Maybe we're just pretending that these forms of communication are "better" or "progress". They seem to make us more efficient but everything is also trying to get our attention and must be dealt with immediately. But if this thesis is true, why are we pretending? The only explanation I can think of is an empowered drive for validation and looking for the "best possible solution" for ourselves as an evolutionary drive.
In his book "The Insanity of Normality" the psychologist and psychoanalyst Arno Gruen is looking for a reasoning for this mode of behaviour and describes the empathetic nature of "wanting to be loved" and "wants to love others" in exchange for autonomy. We like to be guided towards these feelings and don't tend to reflect on how we achieve them in the process as long as they fulfill our desires. In this regard the shift towards the new forms of communication with their quick fixes of affirmation is almost logical.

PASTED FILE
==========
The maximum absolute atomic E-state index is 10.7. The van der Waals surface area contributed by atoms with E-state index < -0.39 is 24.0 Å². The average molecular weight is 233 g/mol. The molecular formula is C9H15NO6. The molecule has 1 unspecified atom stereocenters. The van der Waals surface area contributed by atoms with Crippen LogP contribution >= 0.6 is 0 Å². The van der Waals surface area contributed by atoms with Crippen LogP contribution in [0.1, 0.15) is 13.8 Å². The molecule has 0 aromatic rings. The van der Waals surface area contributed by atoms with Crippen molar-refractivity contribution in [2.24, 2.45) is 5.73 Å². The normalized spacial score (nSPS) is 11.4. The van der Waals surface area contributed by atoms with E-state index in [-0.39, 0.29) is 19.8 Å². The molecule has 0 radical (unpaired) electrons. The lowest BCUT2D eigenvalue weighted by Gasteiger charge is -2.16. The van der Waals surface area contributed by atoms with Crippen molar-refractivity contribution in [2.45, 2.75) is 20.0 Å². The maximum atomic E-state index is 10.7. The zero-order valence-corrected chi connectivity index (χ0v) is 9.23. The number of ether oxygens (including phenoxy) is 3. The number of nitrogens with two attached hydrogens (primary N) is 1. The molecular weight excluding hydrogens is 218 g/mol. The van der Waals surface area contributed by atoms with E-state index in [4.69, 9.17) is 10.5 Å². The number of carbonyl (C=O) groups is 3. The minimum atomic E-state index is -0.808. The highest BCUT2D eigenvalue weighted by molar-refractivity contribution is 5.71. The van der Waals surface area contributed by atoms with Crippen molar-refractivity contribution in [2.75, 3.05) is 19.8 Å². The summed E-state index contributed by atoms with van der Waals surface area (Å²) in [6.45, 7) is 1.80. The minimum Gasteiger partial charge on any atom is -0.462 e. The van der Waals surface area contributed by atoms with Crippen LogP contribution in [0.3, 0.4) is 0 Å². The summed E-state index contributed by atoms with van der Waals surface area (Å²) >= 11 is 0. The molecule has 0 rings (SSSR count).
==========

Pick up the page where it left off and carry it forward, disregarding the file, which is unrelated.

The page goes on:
Various science fiction writers described utopian or dystopian worlds in which society is deprived of reflection on their guiding systems. In Aldous Huxley's "Brave New World"17 the members of society pressure each other to take the happiness-inducing drug "soma". When one compares this drug to the pressure of availability and representation on social media platforms like Facebook and Instagram on which everyone is happy, everyone is successful and everyone is doing great things in their individual lives, it becomes clear that we are already doing the same thing. We force upon our individual selves the pressure of capitalization and quantification of each and every aspect of our lives, to show our peers that we're worth the "social capital" that we represent. But the dissonance between our presented selves and how – we think – we are is an age-old discussion in sociology and psychology of how we perceive ourselves. Social media gives us the means to do this in an orderly and structured fashion. You have the same amount of space as everyone else to fill up with as many things as you see fit to "correctly" show us who you actually are – or would like us to believe you are.